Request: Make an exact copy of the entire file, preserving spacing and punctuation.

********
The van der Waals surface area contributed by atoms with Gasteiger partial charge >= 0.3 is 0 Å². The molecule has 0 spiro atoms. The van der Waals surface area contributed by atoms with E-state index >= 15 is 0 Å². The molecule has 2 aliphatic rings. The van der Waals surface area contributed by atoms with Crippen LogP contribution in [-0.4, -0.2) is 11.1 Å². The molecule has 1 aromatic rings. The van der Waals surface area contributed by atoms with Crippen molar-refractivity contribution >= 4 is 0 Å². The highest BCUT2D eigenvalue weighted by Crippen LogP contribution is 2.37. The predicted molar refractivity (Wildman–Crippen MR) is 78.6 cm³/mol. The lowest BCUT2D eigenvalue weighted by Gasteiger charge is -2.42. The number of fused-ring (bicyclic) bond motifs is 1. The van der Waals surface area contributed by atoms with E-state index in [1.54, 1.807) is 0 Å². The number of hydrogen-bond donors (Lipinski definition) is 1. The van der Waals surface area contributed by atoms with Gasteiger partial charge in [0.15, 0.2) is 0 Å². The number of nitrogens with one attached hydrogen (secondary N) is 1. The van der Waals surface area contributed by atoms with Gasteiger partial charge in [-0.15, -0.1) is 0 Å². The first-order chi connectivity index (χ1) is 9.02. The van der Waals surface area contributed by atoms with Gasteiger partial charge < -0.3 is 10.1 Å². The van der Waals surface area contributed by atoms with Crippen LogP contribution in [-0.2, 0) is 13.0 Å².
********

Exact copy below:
The van der Waals surface area contributed by atoms with Gasteiger partial charge >= 0.3 is 0 Å². The molecule has 0 spiro atoms. The van der Waals surface area contributed by atoms with E-state index >= 15 is 0 Å². The molecule has 2 aliphatic rings. The van der Waals surface area contributed by atoms with Crippen LogP contribution in [-0.4, -0.2) is 11.1 Å². The molecule has 1 aromatic rings. The van der Waals surface area contributed by atoms with Crippen molar-refractivity contribution >= 4 is 0 Å². The highest BCUT2D eigenvalue weighted by Crippen LogP contribution is 2.37. The predicted molar refractivity (Wildman–Crippen MR) is 78.6 cm³/mol. The lowest BCUT2D eigenvalue weighted by Gasteiger charge is -2.42. The number of fused-ring (bicyclic) bond motifs is 1. The van der Waals surface area contributed by atoms with E-state index in [1.54, 1.807) is 0 Å². The number of hydrogen-bond donors (Lipinski definition) is 1. The van der Waals surface area contributed by atoms with Gasteiger partial charge in [0.15, 0.2) is 0 Å². The number of nitrogens with one attached hydrogen (secondary N) is 1. The van der Waals surface area contributed by atoms with Gasteiger partial charge in [-0.15, -0.1) is 0 Å². The first-order chi connectivity index (χ1) is 9.02. The van der Waals surface area contributed by atoms with Gasteiger partial charge < -0.3 is 10.1 Å². The van der Waals surface area contributed by atoms with Crippen LogP contribution in [-0.2, 0) is 13.0 Å².